Dead on arrival

By Rebecca Hagelin

Their decomposing, swollen bodies were so disfigured and rotten that authorities couldn’t even tell how many corpses were stuffed into the locked railroad car. Eleven? Nine? Hard to know. The stench of the putrid flesh made stomachs churn and sickened even the most seasoned of law enforcement officials. Yet, there they were – victims of a failed border-inspection process that currently allows thousands of unsearched railroad cars to enter the United States every day.

According to an Associated Press story, Jerry Heinauer, district director of the Immigration and Naturalization Service for Nebraska and Iowa, said that the victims boarded railroad cars in Mexico, probably as long as four months ago in an effort to make illegal entry into the United States. But somewhere, somehow, something went wrong and the door of the railroad car was bolted from the outside turning their quest for a better life into a nightmarish journey to hell.

“They were probably subjected to temperatures equivalent to those inside a locked car during the heat of summer,” Corinne Stern, chief medical examiner in El Paso County, Texas, told Mike Wilson of the Associated Press. There was no evidence that food or water had ever been provided to the stealth travelers. All involved in the case agree that the victims died slowly, and in great pain from severe overheating.

It’s quite amazing that the press has largely been silent about this most recent evidence of the government’s failure to secure our nation’s borders. As I have written in earlier columns, America’s railway systems are extremely vulnerable to terrorist attack and are most likely being used as we speak to transport illegal drugs, arms and even terrorists into the heartland of America.

John Carman, former decorated U.S. Customs agent-turned-whistleblower estimates that there are thousands of uninspected railcars that are still entering the U.S. from south of the border every single day:

Customs management does not want railcars inspected. They don’t have the manpower, there isn’t proper training for searches, and they are more concerned with cutting costs than with focusing on issues of national security. The U.S. Customs office and government officials are lying to protect themselves. Although they know about the smuggling, they lie to the American public about their failures.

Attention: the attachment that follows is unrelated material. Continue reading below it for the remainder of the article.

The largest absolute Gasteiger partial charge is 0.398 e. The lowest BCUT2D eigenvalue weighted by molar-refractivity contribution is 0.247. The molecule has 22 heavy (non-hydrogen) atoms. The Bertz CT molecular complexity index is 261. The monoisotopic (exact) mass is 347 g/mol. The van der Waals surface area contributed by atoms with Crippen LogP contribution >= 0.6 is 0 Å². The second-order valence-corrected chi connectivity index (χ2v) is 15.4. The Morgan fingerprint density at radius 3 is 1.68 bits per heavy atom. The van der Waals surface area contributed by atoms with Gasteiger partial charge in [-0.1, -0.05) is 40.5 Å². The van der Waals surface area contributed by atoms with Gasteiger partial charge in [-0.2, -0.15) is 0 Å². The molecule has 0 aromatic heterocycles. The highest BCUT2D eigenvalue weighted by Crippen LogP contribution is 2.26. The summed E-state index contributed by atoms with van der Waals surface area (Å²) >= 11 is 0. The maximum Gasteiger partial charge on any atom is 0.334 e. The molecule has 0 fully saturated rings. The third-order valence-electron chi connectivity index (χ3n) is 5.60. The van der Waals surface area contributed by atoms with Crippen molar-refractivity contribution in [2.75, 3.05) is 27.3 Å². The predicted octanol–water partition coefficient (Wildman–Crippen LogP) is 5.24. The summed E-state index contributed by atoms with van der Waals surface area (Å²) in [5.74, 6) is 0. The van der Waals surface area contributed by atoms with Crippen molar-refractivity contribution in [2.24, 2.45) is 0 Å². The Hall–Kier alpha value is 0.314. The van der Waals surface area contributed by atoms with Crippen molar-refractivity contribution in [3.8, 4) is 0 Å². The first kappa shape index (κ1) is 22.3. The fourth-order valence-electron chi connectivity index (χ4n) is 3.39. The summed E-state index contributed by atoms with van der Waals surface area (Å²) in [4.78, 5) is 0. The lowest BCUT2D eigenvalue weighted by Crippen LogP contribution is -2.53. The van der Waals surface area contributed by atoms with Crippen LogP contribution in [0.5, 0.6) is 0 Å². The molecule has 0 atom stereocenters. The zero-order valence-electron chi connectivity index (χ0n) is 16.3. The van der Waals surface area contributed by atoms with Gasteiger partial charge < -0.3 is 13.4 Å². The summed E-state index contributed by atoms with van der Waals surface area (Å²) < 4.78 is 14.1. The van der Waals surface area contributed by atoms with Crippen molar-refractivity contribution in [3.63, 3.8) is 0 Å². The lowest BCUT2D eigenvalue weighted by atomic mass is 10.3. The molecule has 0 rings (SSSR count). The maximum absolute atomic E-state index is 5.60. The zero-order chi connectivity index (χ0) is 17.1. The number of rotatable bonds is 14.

The stark reality is that less than 1 percent of everything that comes into the country – including boats, trains, containers, etc. – is checked at all. If the American public knew this, the U.S. Customs service would probably be disbanded overnight and replaced with a system that works. For the past several administrations, politicians have allowed this lax security in an effort to support trade.

All Americans should be concerned with the failures of the government to secure our nation’s borders. After all, it’s been a full 13 months since terrorists succeeded in the single largest terrorist attack in U.S. history and the U.S. Customs department still hasn’t figured out how – or refuses – to inspect entering rail cars.

The latest gruesome evidence that railcars containing illegals can gain easy entry into the U.S. was made on Oct. 14 near Denison, Iowa, about 60 miles northwest of Omaha. Little is known about the victims – nationalities, ages and sexes are still being determined. What we do know is that they are someone’s brothers, daughters, sons, fathers and mothers. And, although these particular illegal immigrants were probably seeking a new life, they easily could have been well-trained terrorists on a mission to kill Americans.

We also know that the car they were on departed from Matamoros, Mexico, sometime in June, and went undetected for weeks as it entered Oklahoma, where it was parked before eventually turning up in Denison. While the nation and officials have been focused on the larger metropolitan cities as potential terrorist targets, it’s important to understand that the heartland of America is equally at risk due to the vulnerability of the myriad railway tracks and spurs that criss-cross the entire country and are all interconnected.

As Darlene Catalan, also a former decorated U.S. Customs agent-turned-whistleblower has pointed out, the drug cartels in Mexico have for years had strong ties to Middle East drug suppliers, and have used the railway systems efficiently and effectively to ship their illegal wares into the United States. Illegal drug crops have always largely funded terrorism, and it’s no stretch to come to the conclusion that these same people are using our railway entry points – both north and south of our borders – to ship whatever or whomever they wish into every corner of the United States.

Maybe our government doesn’t care enough about the lives of impoverished Mexicans – who foolishly pay smugglers so they can board railcars in their quest for opportunity – to tighten up our borders. Like most Americans, I don’t want to support illegal immigrants who flood into our country by the thousands. But I don’t want them to be found stuffed into railroad cars like rotten, maggot-infested avocados either. Nor do I want railroad cars to be filled with terrorists, foaming-at-the-mouth to obliterate us the first chance they get. Only the U.S. Customs office has the power to prevent illegal entry for any reason via trains. It’s time we demand that they do better.